Freddie Gibbs’s best attribute as a rapper is that he’s a really good rapper. That’s neither the answer to a riddle nor a plainly obvious statement, as smart storytelling and dexterity on the mike are no longer all that’s needed to become one of the genre’s biggest superstars. Gibbs lacks those other traits — an outsize personality, a star-studded entourage, a multimedia mindset — common in today’s chart-toppers and headliners.
So it would seem that Gibbs is resigned to the fate of being a favorite of rap purists, with his no-nonsense gangsta tales appealing mostly to those who think the genre peaked in 1993. But a pair of new releases show Gibbs doesn’t need to reinvent himself in order to find a spark, he simply needs to keep new company. Mix tape “Cold Day in Hell” and EP “Thuggin’ ” showcase Gibbs in his element — but in slightly different surroundings that freshen up his sound. That’s not immediately apparently on “Cold Day,” which features “Rob Me a [Expletive]” and “187 Proof” among its first tracks, which are clinical if a bit cold, with Gibbs fighting to be heard over imposing beats. But when the soundtrack is less forceful, Gibbs keeps going hard, as tracks such as “B.A.N.ned” and “So Amazin’ ” feature softer beats that don’t compromise his trademark toughness.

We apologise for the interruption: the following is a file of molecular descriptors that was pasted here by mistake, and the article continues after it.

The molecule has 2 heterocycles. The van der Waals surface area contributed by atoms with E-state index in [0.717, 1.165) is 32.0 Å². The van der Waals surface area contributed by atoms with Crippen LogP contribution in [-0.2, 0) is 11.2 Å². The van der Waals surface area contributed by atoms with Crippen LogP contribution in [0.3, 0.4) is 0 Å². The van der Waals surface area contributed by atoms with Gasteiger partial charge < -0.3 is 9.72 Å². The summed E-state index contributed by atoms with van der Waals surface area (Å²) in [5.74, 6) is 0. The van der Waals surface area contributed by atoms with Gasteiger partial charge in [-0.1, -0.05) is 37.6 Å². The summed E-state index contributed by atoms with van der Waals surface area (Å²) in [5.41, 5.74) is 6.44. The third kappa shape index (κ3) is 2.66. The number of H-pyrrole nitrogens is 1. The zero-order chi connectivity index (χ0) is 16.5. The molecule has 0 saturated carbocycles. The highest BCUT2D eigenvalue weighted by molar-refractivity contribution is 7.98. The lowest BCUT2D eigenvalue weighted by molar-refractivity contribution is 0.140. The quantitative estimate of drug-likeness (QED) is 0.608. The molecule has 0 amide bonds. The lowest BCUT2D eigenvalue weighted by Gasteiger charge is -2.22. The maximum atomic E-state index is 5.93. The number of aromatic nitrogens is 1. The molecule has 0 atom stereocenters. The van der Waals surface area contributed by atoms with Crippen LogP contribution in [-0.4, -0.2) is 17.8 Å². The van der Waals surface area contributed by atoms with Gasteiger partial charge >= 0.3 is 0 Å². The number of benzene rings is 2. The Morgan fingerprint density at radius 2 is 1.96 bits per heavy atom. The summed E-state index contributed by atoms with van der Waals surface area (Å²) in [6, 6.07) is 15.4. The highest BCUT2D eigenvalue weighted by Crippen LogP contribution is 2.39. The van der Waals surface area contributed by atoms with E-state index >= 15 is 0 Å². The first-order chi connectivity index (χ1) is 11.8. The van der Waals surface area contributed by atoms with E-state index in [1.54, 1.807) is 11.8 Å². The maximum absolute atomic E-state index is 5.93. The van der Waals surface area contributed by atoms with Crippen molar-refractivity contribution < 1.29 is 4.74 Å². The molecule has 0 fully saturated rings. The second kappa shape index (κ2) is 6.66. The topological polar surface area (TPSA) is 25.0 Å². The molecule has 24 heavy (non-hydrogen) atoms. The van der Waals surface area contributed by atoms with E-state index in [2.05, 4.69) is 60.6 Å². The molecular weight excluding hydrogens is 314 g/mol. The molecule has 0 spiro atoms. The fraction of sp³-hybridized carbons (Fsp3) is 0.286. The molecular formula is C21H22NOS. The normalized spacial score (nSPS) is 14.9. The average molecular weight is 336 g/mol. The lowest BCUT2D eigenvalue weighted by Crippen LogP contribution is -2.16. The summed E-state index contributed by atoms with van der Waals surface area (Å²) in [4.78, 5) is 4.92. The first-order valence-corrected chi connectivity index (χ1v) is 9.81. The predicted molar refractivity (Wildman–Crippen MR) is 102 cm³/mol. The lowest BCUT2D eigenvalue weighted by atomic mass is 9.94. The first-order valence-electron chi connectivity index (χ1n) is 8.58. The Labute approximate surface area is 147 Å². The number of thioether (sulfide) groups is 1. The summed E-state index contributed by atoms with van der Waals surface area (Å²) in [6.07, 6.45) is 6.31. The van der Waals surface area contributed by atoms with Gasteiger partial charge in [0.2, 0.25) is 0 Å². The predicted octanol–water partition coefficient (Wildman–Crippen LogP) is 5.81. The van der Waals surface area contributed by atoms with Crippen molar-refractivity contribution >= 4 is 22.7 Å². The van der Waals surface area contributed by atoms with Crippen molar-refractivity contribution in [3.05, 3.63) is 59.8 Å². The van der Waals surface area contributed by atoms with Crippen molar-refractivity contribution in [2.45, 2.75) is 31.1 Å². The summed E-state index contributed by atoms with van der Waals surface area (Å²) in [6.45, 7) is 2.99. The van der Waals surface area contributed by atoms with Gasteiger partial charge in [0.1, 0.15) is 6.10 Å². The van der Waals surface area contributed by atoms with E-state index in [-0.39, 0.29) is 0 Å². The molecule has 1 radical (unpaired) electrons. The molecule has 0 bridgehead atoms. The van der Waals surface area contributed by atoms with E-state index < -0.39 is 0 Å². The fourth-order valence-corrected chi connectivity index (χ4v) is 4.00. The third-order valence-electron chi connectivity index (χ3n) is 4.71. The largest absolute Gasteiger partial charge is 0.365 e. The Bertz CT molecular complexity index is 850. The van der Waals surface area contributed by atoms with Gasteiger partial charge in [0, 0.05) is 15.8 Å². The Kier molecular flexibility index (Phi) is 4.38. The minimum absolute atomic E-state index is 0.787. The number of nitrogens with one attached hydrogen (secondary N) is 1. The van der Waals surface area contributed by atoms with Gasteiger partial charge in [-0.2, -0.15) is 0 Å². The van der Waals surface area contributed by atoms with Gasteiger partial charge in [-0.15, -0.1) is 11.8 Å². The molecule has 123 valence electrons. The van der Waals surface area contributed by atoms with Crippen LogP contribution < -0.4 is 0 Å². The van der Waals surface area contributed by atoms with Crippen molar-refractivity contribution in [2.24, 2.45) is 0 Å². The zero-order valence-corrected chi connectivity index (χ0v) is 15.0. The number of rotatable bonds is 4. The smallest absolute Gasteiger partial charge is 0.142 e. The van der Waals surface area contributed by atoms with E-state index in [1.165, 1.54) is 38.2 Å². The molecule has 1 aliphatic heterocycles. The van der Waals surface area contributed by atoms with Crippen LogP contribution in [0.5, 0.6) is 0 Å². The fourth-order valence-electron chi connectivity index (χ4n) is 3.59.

Even more promising is “Thuggin’,” a collaborative EP with underground beat master Madlib. The title track finds Gibbs spitting rapid-fire verses that serve the title, but this time over a spare and understated symphonic beat. Gibbs is not a shouter, and the subdued track makes him sound more authoritative and sets up what should be a winning template — give him a stark beat and get out of the way.
“B.A.N.ned” and “So Amazin’ ” (from “Cold Day in Hell”), “Thuggin’ ” and “Deep” (from “Thuggin’ ”)